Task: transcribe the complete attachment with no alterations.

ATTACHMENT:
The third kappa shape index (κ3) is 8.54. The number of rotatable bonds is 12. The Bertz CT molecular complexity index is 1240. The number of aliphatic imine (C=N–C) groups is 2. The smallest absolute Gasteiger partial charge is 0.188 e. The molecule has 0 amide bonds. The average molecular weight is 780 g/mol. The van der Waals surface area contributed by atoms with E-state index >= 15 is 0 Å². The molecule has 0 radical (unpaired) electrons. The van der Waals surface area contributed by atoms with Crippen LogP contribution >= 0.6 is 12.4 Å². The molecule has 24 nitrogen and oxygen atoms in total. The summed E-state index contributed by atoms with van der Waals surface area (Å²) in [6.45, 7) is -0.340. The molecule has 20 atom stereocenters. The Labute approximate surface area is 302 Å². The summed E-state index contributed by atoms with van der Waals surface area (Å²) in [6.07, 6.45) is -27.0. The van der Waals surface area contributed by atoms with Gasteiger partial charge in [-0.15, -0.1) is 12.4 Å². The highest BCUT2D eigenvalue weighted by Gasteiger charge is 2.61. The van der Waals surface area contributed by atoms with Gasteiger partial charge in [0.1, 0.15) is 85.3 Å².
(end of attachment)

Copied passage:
The third kappa shape index (κ3) is 8.54. The number of rotatable bonds is 12. The Bertz CT molecular complexity index is 1240. The number of aliphatic imine (C=N–C) groups is 2. The smallest absolute Gasteiger partial charge is 0.188 e. The molecule has 0 amide bonds. The average molecular weight is 780 g/mol. The van der Waals surface area contributed by atoms with E-state index >= 15 is 0 Å². The molecule has 0 radical (unpaired) electrons. The van der Waals surface area contributed by atoms with Crippen LogP contribution >= 0.6 is 12.4 Å². The molecule has 24 nitrogen and oxygen atoms in total. The summed E-state index contributed by atoms with van der Waals surface area (Å²) in [6.45, 7) is -0.340. The molecule has 20 atom stereocenters. The Labute approximate surface area is 302 Å². The summed E-state index contributed by atoms with van der Waals surface area (Å²) in [6.07, 6.45) is -27.0. The van der Waals surface area contributed by atoms with Gasteiger partial charge in [-0.15, -0.1) is 12.4 Å². The highest BCUT2D eigenvalue weighted by Gasteiger charge is 2.61. The van der Waals surface area contributed by atoms with Gasteiger partial charge in [0.1, 0.15) is 85.3 Å².